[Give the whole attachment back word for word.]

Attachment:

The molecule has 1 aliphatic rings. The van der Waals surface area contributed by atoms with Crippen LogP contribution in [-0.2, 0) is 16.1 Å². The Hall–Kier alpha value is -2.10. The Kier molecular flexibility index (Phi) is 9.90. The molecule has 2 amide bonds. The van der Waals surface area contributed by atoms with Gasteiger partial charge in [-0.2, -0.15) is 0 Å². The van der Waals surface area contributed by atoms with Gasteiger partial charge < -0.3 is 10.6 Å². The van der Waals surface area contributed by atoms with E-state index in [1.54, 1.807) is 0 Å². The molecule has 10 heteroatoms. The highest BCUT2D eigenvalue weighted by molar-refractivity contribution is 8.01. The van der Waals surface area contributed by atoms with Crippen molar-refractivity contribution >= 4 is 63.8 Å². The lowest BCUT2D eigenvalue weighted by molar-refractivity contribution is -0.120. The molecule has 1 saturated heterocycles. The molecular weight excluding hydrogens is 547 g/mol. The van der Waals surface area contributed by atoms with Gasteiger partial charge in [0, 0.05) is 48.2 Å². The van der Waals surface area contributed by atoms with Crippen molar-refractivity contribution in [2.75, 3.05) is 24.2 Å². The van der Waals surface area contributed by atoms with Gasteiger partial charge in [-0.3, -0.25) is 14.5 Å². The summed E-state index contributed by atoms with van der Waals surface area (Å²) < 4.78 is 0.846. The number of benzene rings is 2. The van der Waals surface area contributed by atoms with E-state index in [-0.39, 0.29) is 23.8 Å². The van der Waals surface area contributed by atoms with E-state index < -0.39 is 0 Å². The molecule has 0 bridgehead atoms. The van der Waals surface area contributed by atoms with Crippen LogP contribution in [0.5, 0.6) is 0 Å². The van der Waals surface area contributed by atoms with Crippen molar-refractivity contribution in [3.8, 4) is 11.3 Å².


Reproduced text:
The molecule has 1 aliphatic rings. The van der Waals surface area contributed by atoms with Crippen LogP contribution in [-0.2, 0) is 16.1 Å². The Hall–Kier alpha value is -2.10. The Kier molecular flexibility index (Phi) is 9.90. The molecule has 2 amide bonds. The van der Waals surface area contributed by atoms with Gasteiger partial charge in [-0.2, -0.15) is 0 Å². The van der Waals surface area contributed by atoms with Gasteiger partial charge < -0.3 is 10.6 Å². The van der Waals surface area contributed by atoms with E-state index in [1.54, 1.807) is 0 Å². The molecule has 10 heteroatoms. The highest BCUT2D eigenvalue weighted by molar-refractivity contribution is 8.01. The van der Waals surface area contributed by atoms with Crippen molar-refractivity contribution >= 4 is 63.8 Å². The lowest BCUT2D eigenvalue weighted by molar-refractivity contribution is -0.120. The molecule has 1 saturated heterocycles. The molecular weight excluding hydrogens is 547 g/mol. The van der Waals surface area contributed by atoms with Gasteiger partial charge in [0, 0.05) is 48.2 Å². The van der Waals surface area contributed by atoms with Crippen molar-refractivity contribution in [2.75, 3.05) is 24.2 Å². The van der Waals surface area contributed by atoms with Gasteiger partial charge in [-0.3, -0.25) is 14.5 Å². The summed E-state index contributed by atoms with van der Waals surface area (Å²) < 4.78 is 0.846. The number of benzene rings is 2. The van der Waals surface area contributed by atoms with E-state index in [-0.39, 0.29) is 23.8 Å². The van der Waals surface area contributed by atoms with E-state index < -0.39 is 0 Å². The molecule has 0 bridgehead atoms. The van der Waals surface area contributed by atoms with Crippen LogP contribution in [0.5, 0.6) is 0 Å². The van der Waals surface area contributed by atoms with Crippen molar-refractivity contribution in [3.8, 4) is 11.3 Å².